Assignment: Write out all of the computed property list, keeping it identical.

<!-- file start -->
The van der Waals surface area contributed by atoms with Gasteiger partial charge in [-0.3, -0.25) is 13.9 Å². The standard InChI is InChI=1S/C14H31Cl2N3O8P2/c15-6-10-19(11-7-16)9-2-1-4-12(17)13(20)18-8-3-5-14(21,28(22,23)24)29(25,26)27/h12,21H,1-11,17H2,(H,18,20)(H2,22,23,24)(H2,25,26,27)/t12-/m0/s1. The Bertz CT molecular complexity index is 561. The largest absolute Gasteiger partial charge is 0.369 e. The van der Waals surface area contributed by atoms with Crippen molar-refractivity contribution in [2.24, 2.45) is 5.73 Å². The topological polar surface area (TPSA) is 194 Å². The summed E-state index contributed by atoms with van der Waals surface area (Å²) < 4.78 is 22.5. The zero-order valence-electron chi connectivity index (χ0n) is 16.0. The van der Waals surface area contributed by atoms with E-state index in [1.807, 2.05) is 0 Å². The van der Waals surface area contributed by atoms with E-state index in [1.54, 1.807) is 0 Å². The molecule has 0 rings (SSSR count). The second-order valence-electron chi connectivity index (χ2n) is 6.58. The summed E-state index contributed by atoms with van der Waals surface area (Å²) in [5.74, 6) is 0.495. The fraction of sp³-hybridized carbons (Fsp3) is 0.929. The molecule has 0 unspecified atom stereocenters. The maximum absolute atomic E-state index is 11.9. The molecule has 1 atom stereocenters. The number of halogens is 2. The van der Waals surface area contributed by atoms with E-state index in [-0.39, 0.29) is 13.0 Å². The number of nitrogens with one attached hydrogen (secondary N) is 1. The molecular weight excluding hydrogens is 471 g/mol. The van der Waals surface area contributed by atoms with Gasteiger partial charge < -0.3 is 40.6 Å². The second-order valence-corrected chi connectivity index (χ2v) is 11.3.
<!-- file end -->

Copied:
The van der Waals surface area contributed by atoms with Gasteiger partial charge in [-0.3, -0.25) is 13.9 Å². The standard InChI is InChI=1S/C14H31Cl2N3O8P2/c15-6-10-19(11-7-16)9-2-1-4-12(17)13(20)18-8-3-5-14(21,28(22,23)24)29(25,26)27/h12,21H,1-11,17H2,(H,18,20)(H2,22,23,24)(H2,25,26,27)/t12-/m0/s1. The Bertz CT molecular complexity index is 561. The largest absolute Gasteiger partial charge is 0.369 e. The van der Waals surface area contributed by atoms with Crippen molar-refractivity contribution in [2.24, 2.45) is 5.73 Å². The topological polar surface area (TPSA) is 194 Å². The summed E-state index contributed by atoms with van der Waals surface area (Å²) < 4.78 is 22.5. The zero-order valence-electron chi connectivity index (χ0n) is 16.0. The van der Waals surface area contributed by atoms with E-state index in [1.807, 2.05) is 0 Å². The van der Waals surface area contributed by atoms with E-state index in [1.54, 1.807) is 0 Å². The molecule has 0 rings (SSSR count). The second-order valence-electron chi connectivity index (χ2n) is 6.58. The summed E-state index contributed by atoms with van der Waals surface area (Å²) in [5.74, 6) is 0.495. The fraction of sp³-hybridized carbons (Fsp3) is 0.929. The molecule has 0 unspecified atom stereocenters. The maximum absolute atomic E-state index is 11.9. The molecule has 1 atom stereocenters. The number of halogens is 2. The van der Waals surface area contributed by atoms with E-state index in [-0.39, 0.29) is 13.0 Å². The number of nitrogens with one attached hydrogen (secondary N) is 1. The molecular weight excluding hydrogens is 471 g/mol. The van der Waals surface area contributed by atoms with Gasteiger partial charge < -0.3 is 40.6 Å². The second-order valence-corrected chi connectivity index (χ2v) is 11.3.